"I am close to 90m now and I can throw it this year. Despite the fact that I did not win tonight, I feel very good because I did my best, said Chopra who finished second behind Anderson Peters, who had a best throw of 90.31m in his third attempt in the Diamond League
Neeraj Chopra. Pic/PTI
Olympic champion javelin thrower Neeraj Chopra is confident of breaching the elusive 90m barrier this year but he is not thinking about the coveted mark going into the upcoming World Championships as he feels that would lead to extra pressure.
The 24-year-old is within touching distance of the the coveted 90m mark, considered the gold standard in the world of javelin throw. In his three outings this season, Chopra has improved his personal best twice -- he recorded a 89.30m throw last month at the Paavo Nurmi Games before sending his spear to 89.94m, just 6cm shy of 90m, at the Diamond League Meet here on Thursday. "Today, I feel good and after the first throw, I thought I could throw even over 90m today.
But it is OK as I have more competitions coming this year," Chopra said after his second place finish. Chopra's opening throw of 89.94m bagged him his first podium finish at the Diamond League.
"I am close to 90m now and I can throw it this year. Despite the fact that I did not win tonight, I feel very good because I did my best." Chopra finished second behind Grenada's Anderson Peters, who had a best throw of 90.31m in his third attempt. "When Anderson Peters crossed 90 metres, I too felt that I had to do it. I had that in mind that everything should be perfect, the javelin should go in one line and the technique should be perfect. When everything is perfect then only you can throw such long distance," the Indian said.
"There was competition but I am happy that my all throws were quite good. I am happy with the performance. I am playing after a long time and will look to give my best in the next competition."
Chopra will next compete at the World Championships to be held in Eugene, USA from July 15 to 24. "I will come to know about that (form) in Oregon. Every competition, every day is different. When I start playing in Oregon I will get to know if I am feeling the pressure of being an Olympic champion. "I play with a free mind, pressure is not there in my mind. I train hard and try to give my 100 per cent in competition," he said. The Haryana athlete, who has made a strong start to the season, said he will not be changing his training method for the worlds.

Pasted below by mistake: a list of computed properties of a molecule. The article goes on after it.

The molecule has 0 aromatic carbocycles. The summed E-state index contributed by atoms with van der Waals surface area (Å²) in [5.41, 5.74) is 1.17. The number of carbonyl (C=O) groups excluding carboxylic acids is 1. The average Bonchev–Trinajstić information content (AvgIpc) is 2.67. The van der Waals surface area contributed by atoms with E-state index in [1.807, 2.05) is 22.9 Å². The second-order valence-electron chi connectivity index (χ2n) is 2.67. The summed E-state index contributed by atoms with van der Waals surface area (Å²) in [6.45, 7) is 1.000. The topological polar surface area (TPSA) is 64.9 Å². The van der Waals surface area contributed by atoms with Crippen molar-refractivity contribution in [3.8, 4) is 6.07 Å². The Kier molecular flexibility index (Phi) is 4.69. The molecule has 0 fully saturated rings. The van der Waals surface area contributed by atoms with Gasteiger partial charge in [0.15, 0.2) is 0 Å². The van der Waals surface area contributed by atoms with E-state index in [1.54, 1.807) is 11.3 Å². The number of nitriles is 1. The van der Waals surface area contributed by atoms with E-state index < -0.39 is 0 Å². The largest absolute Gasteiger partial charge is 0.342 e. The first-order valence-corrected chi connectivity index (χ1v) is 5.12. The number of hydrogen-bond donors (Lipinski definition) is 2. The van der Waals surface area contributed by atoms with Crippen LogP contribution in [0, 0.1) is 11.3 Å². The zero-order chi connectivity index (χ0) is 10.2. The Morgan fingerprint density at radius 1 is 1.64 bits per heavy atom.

"My next is Oregon -- the World Championship. It's not far away so we won't change anything. But will continue to improve the ongoing training." The legendary Anju Bobby George is the only Indian to have won a World Championships medal in athletics with a long jump bronze in the 2003 edition.
"There is no pressure that India has only one medal. Not thinking much about what to do at the World Championships. There is not much pressure now but will see how the mindset is once I reach there. We will try our best," Chopra said. After Chopra's gold at Tokyo, javelin throw and athletics' popularity has sky-rocketed in India. "I am happy that everyone is watching athletics back home online also. A lot of Indians had come here and the Indian ambassador had also come, it felt nice that athletics is growing in India."
Neeraj's throw motivated me: Peters
Reigning world champion Peters, who won the Diamond League Meet here, said he was motivated by Chopra's opening throw where the Indian smashed his own national record and improved his personal best.
"Getting the 90m throw was really good, I was very much motivated by Neeraj to get a 90m throw because he started the competition with a PB and a NR and that was pretty good for the start," Peters said. "The javelin throw community is really good and I am enjoying every competition. We always motivate each other, we want to make sure that everybody is doing ok. We want everybody to perform well. "So doing competitions with those guys means a lot to me. The more I compete, the better I become. In Eugene, it will be anybody's game."
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